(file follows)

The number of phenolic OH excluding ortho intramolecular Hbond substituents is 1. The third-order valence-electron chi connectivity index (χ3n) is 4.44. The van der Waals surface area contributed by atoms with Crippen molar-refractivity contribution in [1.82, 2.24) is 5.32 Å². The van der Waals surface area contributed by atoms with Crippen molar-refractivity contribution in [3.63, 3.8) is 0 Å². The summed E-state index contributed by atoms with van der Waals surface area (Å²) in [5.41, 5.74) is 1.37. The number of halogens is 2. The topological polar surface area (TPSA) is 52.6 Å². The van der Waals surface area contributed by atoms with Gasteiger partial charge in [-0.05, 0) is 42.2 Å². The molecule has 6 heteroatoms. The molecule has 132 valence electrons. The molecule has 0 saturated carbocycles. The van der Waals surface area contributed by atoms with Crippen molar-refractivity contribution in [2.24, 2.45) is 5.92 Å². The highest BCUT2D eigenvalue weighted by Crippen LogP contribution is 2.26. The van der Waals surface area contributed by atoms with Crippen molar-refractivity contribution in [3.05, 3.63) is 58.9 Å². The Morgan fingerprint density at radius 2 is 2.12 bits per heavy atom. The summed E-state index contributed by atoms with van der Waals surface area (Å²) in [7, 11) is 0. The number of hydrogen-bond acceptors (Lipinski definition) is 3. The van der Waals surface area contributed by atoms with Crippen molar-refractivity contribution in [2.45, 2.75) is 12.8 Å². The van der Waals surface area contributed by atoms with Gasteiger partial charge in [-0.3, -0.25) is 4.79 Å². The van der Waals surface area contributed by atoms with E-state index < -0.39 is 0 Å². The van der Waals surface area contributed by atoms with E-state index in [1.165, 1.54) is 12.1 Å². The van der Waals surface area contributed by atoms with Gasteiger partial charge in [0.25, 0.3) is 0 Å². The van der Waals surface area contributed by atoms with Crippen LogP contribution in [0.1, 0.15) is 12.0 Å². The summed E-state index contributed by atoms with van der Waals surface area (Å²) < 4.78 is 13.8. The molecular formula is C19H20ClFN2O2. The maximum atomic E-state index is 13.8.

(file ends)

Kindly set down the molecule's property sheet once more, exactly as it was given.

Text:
The number of phenolic OH excluding ortho intramolecular Hbond substituents is 1. The third-order valence-electron chi connectivity index (χ3n) is 4.44. The van der Waals surface area contributed by atoms with Crippen molar-refractivity contribution in [1.82, 2.24) is 5.32 Å². The van der Waals surface area contributed by atoms with Crippen molar-refractivity contribution in [3.63, 3.8) is 0 Å². The summed E-state index contributed by atoms with van der Waals surface area (Å²) in [5.41, 5.74) is 1.37. The number of halogens is 2. The topological polar surface area (TPSA) is 52.6 Å². The van der Waals surface area contributed by atoms with Gasteiger partial charge in [-0.05, 0) is 42.2 Å². The molecule has 6 heteroatoms. The molecule has 132 valence electrons. The molecule has 0 saturated carbocycles. The van der Waals surface area contributed by atoms with Crippen molar-refractivity contribution in [2.24, 2.45) is 5.92 Å². The highest BCUT2D eigenvalue weighted by Crippen LogP contribution is 2.26. The van der Waals surface area contributed by atoms with Crippen molar-refractivity contribution in [3.05, 3.63) is 58.9 Å². The Morgan fingerprint density at radius 2 is 2.12 bits per heavy atom. The summed E-state index contributed by atoms with van der Waals surface area (Å²) in [7, 11) is 0. The number of hydrogen-bond acceptors (Lipinski definition) is 3. The van der Waals surface area contributed by atoms with Crippen molar-refractivity contribution in [2.45, 2.75) is 12.8 Å². The van der Waals surface area contributed by atoms with Gasteiger partial charge in [-0.3, -0.25) is 4.79 Å². The van der Waals surface area contributed by atoms with E-state index < -0.39 is 0 Å². The van der Waals surface area contributed by atoms with E-state index in [1.165, 1.54) is 12.1 Å². The van der Waals surface area contributed by atoms with Gasteiger partial charge in [0.25, 0.3) is 0 Å². The van der Waals surface area contributed by atoms with Crippen LogP contribution in [0.1, 0.15) is 12.0 Å². The summed E-state index contributed by atoms with van der Waals surface area (Å²) < 4.78 is 13.8. The molecular formula is C19H20ClFN2O2. The maximum atomic E-state index is 13.8.